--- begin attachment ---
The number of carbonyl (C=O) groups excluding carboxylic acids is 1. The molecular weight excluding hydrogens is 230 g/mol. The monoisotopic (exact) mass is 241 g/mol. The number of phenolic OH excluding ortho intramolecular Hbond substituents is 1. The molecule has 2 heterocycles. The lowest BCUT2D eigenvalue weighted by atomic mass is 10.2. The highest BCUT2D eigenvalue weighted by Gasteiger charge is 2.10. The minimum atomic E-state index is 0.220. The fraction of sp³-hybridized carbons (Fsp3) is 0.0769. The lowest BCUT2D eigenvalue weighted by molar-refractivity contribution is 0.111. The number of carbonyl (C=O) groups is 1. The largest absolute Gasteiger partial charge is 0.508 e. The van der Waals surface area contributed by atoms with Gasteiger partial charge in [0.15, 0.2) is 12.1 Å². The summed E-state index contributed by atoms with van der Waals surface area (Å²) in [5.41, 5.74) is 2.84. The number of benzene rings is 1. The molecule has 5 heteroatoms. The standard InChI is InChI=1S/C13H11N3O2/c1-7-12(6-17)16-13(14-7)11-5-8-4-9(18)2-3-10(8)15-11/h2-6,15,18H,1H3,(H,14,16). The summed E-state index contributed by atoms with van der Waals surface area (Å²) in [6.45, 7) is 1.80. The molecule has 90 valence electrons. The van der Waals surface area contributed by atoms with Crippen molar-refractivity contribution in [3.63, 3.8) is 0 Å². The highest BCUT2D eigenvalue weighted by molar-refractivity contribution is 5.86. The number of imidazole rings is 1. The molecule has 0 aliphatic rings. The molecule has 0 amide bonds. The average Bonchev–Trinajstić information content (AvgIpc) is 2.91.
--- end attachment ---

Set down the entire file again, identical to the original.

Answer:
The number of carbonyl (C=O) groups excluding carboxylic acids is 1. The molecular weight excluding hydrogens is 230 g/mol. The monoisotopic (exact) mass is 241 g/mol. The number of phenolic OH excluding ortho intramolecular Hbond substituents is 1. The molecule has 2 heterocycles. The lowest BCUT2D eigenvalue weighted by atomic mass is 10.2. The highest BCUT2D eigenvalue weighted by Gasteiger charge is 2.10. The minimum atomic E-state index is 0.220. The fraction of sp³-hybridized carbons (Fsp3) is 0.0769. The lowest BCUT2D eigenvalue weighted by molar-refractivity contribution is 0.111. The number of carbonyl (C=O) groups is 1. The largest absolute Gasteiger partial charge is 0.508 e. The van der Waals surface area contributed by atoms with Gasteiger partial charge in [0.15, 0.2) is 12.1 Å². The summed E-state index contributed by atoms with van der Waals surface area (Å²) in [5.41, 5.74) is 2.84. The number of benzene rings is 1. The molecule has 5 heteroatoms. The standard InChI is InChI=1S/C13H11N3O2/c1-7-12(6-17)16-13(14-7)11-5-8-4-9(18)2-3-10(8)15-11/h2-6,15,18H,1H3,(H,14,16). The summed E-state index contributed by atoms with van der Waals surface area (Å²) in [6.45, 7) is 1.80. The molecule has 90 valence electrons. The van der Waals surface area contributed by atoms with Crippen molar-refractivity contribution in [3.63, 3.8) is 0 Å². The highest BCUT2D eigenvalue weighted by molar-refractivity contribution is 5.86. The number of imidazole rings is 1. The molecule has 0 aliphatic rings. The molecule has 0 amide bonds. The average Bonchev–Trinajstić information content (AvgIpc) is 2.91.